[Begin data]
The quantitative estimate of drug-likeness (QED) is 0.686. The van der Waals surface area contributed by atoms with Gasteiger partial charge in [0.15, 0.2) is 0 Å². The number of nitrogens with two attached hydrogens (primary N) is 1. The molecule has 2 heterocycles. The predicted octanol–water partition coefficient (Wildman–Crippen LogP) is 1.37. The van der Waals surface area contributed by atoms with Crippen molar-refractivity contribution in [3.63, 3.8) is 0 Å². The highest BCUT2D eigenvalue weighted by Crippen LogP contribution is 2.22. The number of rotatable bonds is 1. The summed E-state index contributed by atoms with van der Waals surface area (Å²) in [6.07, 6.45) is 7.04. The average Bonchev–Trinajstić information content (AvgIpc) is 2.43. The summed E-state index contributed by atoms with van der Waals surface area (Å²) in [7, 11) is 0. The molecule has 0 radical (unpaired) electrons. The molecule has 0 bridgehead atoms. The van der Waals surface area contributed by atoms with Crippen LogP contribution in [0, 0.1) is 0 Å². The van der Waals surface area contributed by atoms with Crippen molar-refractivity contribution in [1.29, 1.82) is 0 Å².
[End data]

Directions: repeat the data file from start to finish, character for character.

The quantitative estimate of drug-likeness (QED) is 0.686. The van der Waals surface area contributed by atoms with Gasteiger partial charge in [0.15, 0.2) is 0 Å². The number of nitrogens with two attached hydrogens (primary N) is 1. The molecule has 2 heterocycles. The predicted octanol–water partition coefficient (Wildman–Crippen LogP) is 1.37. The van der Waals surface area contributed by atoms with Crippen molar-refractivity contribution in [3.63, 3.8) is 0 Å². The highest BCUT2D eigenvalue weighted by Crippen LogP contribution is 2.22. The number of rotatable bonds is 1. The summed E-state index contributed by atoms with van der Waals surface area (Å²) in [6.07, 6.45) is 7.04. The average Bonchev–Trinajstić information content (AvgIpc) is 2.43. The summed E-state index contributed by atoms with van der Waals surface area (Å²) in [7, 11) is 0. The molecule has 0 radical (unpaired) electrons. The molecule has 0 bridgehead atoms. The van der Waals surface area contributed by atoms with Crippen LogP contribution in [0, 0.1) is 0 Å². The van der Waals surface area contributed by atoms with Crippen molar-refractivity contribution in [1.29, 1.82) is 0 Å².